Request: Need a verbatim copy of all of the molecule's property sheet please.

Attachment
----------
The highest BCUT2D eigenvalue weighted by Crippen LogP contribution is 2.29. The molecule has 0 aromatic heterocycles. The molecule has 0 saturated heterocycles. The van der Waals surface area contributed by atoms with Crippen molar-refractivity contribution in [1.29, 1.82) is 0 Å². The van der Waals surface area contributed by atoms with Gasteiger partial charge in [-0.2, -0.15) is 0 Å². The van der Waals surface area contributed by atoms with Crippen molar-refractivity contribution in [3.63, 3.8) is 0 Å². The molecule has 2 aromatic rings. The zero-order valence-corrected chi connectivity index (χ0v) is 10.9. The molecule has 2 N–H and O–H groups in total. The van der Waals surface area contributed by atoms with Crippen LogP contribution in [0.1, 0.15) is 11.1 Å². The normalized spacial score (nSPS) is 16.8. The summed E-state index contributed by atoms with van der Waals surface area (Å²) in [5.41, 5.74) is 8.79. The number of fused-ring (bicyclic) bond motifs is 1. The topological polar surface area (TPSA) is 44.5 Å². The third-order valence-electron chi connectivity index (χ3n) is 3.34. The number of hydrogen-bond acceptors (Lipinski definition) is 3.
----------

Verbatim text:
The highest BCUT2D eigenvalue weighted by Crippen LogP contribution is 2.29. The molecule has 0 aromatic heterocycles. The molecule has 0 saturated heterocycles. The van der Waals surface area contributed by atoms with Crippen molar-refractivity contribution in [1.29, 1.82) is 0 Å². The van der Waals surface area contributed by atoms with Gasteiger partial charge in [-0.2, -0.15) is 0 Å². The van der Waals surface area contributed by atoms with Crippen molar-refractivity contribution in [3.63, 3.8) is 0 Å². The molecule has 2 aromatic rings. The zero-order valence-corrected chi connectivity index (χ0v) is 10.9. The molecule has 2 N–H and O–H groups in total. The van der Waals surface area contributed by atoms with Crippen LogP contribution in [0.1, 0.15) is 11.1 Å². The normalized spacial score (nSPS) is 16.8. The summed E-state index contributed by atoms with van der Waals surface area (Å²) in [5.41, 5.74) is 8.79. The number of fused-ring (bicyclic) bond motifs is 1. The topological polar surface area (TPSA) is 44.5 Å². The third-order valence-electron chi connectivity index (χ3n) is 3.34. The number of hydrogen-bond acceptors (Lipinski definition) is 3.